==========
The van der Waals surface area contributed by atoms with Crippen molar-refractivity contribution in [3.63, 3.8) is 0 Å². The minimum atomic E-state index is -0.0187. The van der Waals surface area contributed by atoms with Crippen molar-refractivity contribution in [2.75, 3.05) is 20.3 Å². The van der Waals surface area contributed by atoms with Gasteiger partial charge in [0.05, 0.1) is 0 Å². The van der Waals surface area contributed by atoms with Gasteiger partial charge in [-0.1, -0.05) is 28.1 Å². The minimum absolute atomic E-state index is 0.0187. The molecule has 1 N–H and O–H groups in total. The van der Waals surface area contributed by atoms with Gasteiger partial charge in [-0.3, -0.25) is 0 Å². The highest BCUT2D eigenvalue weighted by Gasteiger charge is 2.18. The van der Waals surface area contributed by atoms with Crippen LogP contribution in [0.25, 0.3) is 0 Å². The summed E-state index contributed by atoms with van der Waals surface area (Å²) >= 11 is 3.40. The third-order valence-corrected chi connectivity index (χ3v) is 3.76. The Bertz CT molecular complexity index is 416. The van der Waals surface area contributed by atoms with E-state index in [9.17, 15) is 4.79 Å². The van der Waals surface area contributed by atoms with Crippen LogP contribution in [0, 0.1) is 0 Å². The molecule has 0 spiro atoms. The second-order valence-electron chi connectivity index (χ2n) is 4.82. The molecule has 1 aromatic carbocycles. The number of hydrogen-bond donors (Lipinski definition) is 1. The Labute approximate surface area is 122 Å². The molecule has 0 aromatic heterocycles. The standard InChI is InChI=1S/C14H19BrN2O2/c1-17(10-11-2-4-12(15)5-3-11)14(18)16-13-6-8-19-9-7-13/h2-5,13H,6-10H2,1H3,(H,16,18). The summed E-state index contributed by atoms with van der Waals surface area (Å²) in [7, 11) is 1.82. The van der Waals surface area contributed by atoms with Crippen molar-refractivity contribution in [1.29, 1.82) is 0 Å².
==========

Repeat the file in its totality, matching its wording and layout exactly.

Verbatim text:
The van der Waals surface area contributed by atoms with Crippen molar-refractivity contribution in [3.63, 3.8) is 0 Å². The minimum atomic E-state index is -0.0187. The van der Waals surface area contributed by atoms with Crippen molar-refractivity contribution in [2.75, 3.05) is 20.3 Å². The van der Waals surface area contributed by atoms with Gasteiger partial charge in [0.05, 0.1) is 0 Å². The van der Waals surface area contributed by atoms with Gasteiger partial charge in [-0.1, -0.05) is 28.1 Å². The minimum absolute atomic E-state index is 0.0187. The molecule has 1 N–H and O–H groups in total. The van der Waals surface area contributed by atoms with Gasteiger partial charge in [-0.3, -0.25) is 0 Å². The highest BCUT2D eigenvalue weighted by Gasteiger charge is 2.18. The van der Waals surface area contributed by atoms with Crippen LogP contribution in [0.25, 0.3) is 0 Å². The summed E-state index contributed by atoms with van der Waals surface area (Å²) >= 11 is 3.40. The third-order valence-corrected chi connectivity index (χ3v) is 3.76. The Bertz CT molecular complexity index is 416. The van der Waals surface area contributed by atoms with E-state index in [9.17, 15) is 4.79 Å². The van der Waals surface area contributed by atoms with Crippen LogP contribution in [0, 0.1) is 0 Å². The molecule has 0 spiro atoms. The second-order valence-electron chi connectivity index (χ2n) is 4.82. The molecule has 1 aromatic carbocycles. The number of hydrogen-bond donors (Lipinski definition) is 1. The Labute approximate surface area is 122 Å². The molecule has 0 aromatic heterocycles. The standard InChI is InChI=1S/C14H19BrN2O2/c1-17(10-11-2-4-12(15)5-3-11)14(18)16-13-6-8-19-9-7-13/h2-5,13H,6-10H2,1H3,(H,16,18). The summed E-state index contributed by atoms with van der Waals surface area (Å²) in [7, 11) is 1.82. The van der Waals surface area contributed by atoms with Crippen molar-refractivity contribution in [1.29, 1.82) is 0 Å².